Pakistan News

Corporate Watch

Corporate Watch

PTCL to introduce Blackboard LMS

ISLAMABAD: Pakistan Telecommunication Company Limited (PTCL) has signed an agreement with IT Butler, a front-end partner of Blackboard Inc, an educational technology company, to offer Learning Management System (LMS) software in Pakistan.

Through this agreement; PTCL will be introducing Blackboard LMS as an exclusive partner, says a press release.

FBR issues SRO913

ISLAMABAD: The Federal Board of Revenue has issued draft rules for filing of monthly withholding statements electronically.

A notification SRO913 issued on Tuesday sought feedback from relevant stakeholders on the rules within seven days.—Staff Reporter

Bruno becomes CEO, MD of Nestlé Pakistan

KARACHI: Bruno Olierhoek has taken over the responsibilities of Managing Director and CEO of Nestlé Pakistan after the departure of Magdi Batato.

Batato has moved to Nestlé headquarters in Switzerland as the Executive Vice-President in charge of operations for Nestlé worldwide.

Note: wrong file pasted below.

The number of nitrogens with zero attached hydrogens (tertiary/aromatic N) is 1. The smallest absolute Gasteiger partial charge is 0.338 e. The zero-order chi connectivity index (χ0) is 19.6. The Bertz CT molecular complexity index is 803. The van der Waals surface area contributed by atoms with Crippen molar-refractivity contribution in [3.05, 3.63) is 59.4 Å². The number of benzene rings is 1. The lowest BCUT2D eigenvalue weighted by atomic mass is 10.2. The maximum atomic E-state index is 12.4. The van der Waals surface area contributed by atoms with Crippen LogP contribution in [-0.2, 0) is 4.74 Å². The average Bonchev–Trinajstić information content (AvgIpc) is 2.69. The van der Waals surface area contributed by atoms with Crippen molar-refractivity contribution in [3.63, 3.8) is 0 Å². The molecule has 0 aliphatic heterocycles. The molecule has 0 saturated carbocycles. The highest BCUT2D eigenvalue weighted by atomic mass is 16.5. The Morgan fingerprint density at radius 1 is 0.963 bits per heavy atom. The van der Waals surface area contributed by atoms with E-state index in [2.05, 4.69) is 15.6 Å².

Verizon launches trial of mobile video service

NEW YORK: Verizon Communications Inc will launch a trial version of its new mobile video service on Tuesday, aiming to prove that telecom players can compete with mobile ad industry titans Google Inc and Facebook Inc.

Verizon said its service, a mobile app dubbed “go90”, will be offered initially to a select set of its own customers, with advertisements from well-known brands, which it declined to name, but without newly acquired ad technology from AOL, the media company it bought in June for $4.4 billion.

Verizon is targeting young viewers or millennials with about 100 to 200 hours of exclusive content from online video networks such as AwesomenessTV and Machinima, said Brian Angiolet, Verizon’s senior vice president, consumer products. The free service will drive revenue from data usage and targeted advertising.—Reuters

GE’s Alstom buyout approved by EU

STRASBOURG: The EU announced Tuesday it had approved a deal for US giant General Electric to acquire the energy business of French company Alstom for 12 billion euros ($13.4bn), after Alstom agreed to sell some assets to an Italian rival.

The decision ends months of uncertainty and tension over the deal, part of a drive by the American conglomerate to stake more of its future on industrial operations.

EU anti-trust regulators had expressed concern the deal could lead to too much concentration in the gas-turbine sector, leaving only GE and Siemens in the highly strategic market.—AFP

Published in Dawn, September 9th, 2015

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